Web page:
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Thursday, November 28, 2013

Radiation, Recall and Regret



I grew up in the 80’s when wearing layers of Polo shirts was mandatory. 




That is until Flash Dance came around, and then cutting the neck and waist band out of sweatshirts and layering those became apparel law.



Alternatively, Madonna had just appeared so layers of lace and petticoats and especially jewelry was an option. 



Why the layers? An ostentatious display of apparel purchasing power? A clever marketing ploy to increase clothing sales? Another illustration that teens will follow any ludicrous fashion trend? A probable yes to all three.


I’m going to assume that the lack of individuality in attire didn’t directly lower IQ.  (With one exception, the current trend in sagging does have a direct relationship to reasoning inability. Nothing makes you look more like a man, than grabbing a fistful of trousers while running away from the authorities.)

All of this brings me around to another 80’s trend that had more of a correlation with intelligence than most. In the 80’s, a tan wasn’t just a tan it was “A TAN.” I remember an in depth conversation between the boys my age complaining that the blondes had light colored body hair which camouflaged the true extent of their tanned limbs.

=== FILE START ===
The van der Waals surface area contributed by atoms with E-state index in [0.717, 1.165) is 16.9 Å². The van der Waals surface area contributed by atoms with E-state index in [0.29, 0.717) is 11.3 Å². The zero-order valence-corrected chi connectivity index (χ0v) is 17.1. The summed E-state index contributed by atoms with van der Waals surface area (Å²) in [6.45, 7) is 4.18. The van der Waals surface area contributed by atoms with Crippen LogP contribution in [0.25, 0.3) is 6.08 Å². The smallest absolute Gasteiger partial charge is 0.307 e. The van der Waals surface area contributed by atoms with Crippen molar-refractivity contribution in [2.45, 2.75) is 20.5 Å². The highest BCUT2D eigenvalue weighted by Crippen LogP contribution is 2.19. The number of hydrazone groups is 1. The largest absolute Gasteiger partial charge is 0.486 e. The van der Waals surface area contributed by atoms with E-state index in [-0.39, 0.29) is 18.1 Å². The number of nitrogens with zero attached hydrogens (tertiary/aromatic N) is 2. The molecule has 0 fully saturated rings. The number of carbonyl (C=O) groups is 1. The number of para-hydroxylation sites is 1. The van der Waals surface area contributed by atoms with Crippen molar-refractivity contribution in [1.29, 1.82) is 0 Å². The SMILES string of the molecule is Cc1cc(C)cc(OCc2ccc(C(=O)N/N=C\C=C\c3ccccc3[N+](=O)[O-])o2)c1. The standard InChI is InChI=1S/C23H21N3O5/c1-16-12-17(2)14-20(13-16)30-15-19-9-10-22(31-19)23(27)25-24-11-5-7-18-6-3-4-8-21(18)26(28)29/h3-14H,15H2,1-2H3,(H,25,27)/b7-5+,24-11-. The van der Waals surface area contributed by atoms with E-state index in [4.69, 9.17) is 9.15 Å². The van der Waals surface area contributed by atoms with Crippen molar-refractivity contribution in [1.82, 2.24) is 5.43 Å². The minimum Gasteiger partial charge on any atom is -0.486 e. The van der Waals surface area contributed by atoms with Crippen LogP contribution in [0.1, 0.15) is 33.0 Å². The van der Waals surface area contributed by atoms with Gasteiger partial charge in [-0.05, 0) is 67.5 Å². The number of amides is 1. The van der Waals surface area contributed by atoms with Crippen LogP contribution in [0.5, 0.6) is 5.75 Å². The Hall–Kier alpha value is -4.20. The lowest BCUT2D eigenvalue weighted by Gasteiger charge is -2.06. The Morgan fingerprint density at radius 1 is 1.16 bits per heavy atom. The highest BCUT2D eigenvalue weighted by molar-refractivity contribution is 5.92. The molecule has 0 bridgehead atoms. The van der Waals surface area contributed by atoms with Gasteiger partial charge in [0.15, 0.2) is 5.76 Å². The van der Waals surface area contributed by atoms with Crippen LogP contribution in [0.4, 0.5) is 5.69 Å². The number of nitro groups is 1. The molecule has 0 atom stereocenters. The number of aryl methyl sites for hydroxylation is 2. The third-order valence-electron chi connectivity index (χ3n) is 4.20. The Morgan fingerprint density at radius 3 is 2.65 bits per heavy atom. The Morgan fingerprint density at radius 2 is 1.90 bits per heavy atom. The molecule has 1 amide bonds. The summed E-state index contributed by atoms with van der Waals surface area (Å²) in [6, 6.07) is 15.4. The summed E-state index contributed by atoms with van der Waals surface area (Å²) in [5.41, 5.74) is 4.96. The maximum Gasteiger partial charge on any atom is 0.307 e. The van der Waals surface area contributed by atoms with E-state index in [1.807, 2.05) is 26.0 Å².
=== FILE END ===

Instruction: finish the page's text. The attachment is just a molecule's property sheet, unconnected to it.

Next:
Initially, in the quest for an acceptable level of pigmentation, I ended up looking more like this: 
(The poor girl fell asleep holding a bowel of ice cream.)
 
And I did not end up looking like this:
 
Fortunately, the level of sun exposer became easier to gage in terms of minimizing burn and maximizing tan.
The exception? Travel to a water destination, outside of the community pool, and all prior information about Ultra Violet radiation hemorrhages from the brain. I’m not sure what it is about a lake or the ocean that makes neurons shut down but most encounters with a body of water led to a miserable evening where skin attempted to remove itself from the sunscreen challenged owner.  

The irony?   My dad is a dermatologist so it wasn’t like we were without cautionary information about sun exposure or an inability to locate appropriate sun blocking options.

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